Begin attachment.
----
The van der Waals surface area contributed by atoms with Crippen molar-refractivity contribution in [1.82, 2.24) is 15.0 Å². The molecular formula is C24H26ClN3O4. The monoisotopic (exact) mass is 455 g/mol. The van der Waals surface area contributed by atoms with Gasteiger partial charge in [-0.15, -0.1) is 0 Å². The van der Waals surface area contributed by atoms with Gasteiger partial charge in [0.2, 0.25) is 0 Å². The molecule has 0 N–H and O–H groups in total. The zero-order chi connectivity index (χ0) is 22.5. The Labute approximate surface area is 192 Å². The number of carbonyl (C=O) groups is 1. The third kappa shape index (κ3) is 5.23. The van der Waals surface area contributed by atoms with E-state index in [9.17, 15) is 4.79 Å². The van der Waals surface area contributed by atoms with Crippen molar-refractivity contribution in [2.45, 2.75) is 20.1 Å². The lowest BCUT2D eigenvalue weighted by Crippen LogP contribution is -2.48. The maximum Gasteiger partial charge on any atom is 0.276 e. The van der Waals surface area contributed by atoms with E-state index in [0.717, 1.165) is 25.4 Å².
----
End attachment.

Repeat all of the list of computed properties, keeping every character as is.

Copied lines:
The van der Waals surface area contributed by atoms with Crippen molar-refractivity contribution in [1.82, 2.24) is 15.0 Å². The molecular formula is C24H26ClN3O4. The monoisotopic (exact) mass is 455 g/mol. The van der Waals surface area contributed by atoms with Gasteiger partial charge in [-0.15, -0.1) is 0 Å². The van der Waals surface area contributed by atoms with Gasteiger partial charge in [0.2, 0.25) is 0 Å². The molecule has 0 N–H and O–H groups in total. The zero-order chi connectivity index (χ0) is 22.5. The Labute approximate surface area is 192 Å². The number of carbonyl (C=O) groups is 1. The third kappa shape index (κ3) is 5.23. The van der Waals surface area contributed by atoms with E-state index in [9.17, 15) is 4.79 Å². The van der Waals surface area contributed by atoms with Crippen molar-refractivity contribution in [2.45, 2.75) is 20.1 Å². The lowest BCUT2D eigenvalue weighted by Crippen LogP contribution is -2.48. The maximum Gasteiger partial charge on any atom is 0.276 e. The van der Waals surface area contributed by atoms with E-state index in [0.717, 1.165) is 25.4 Å².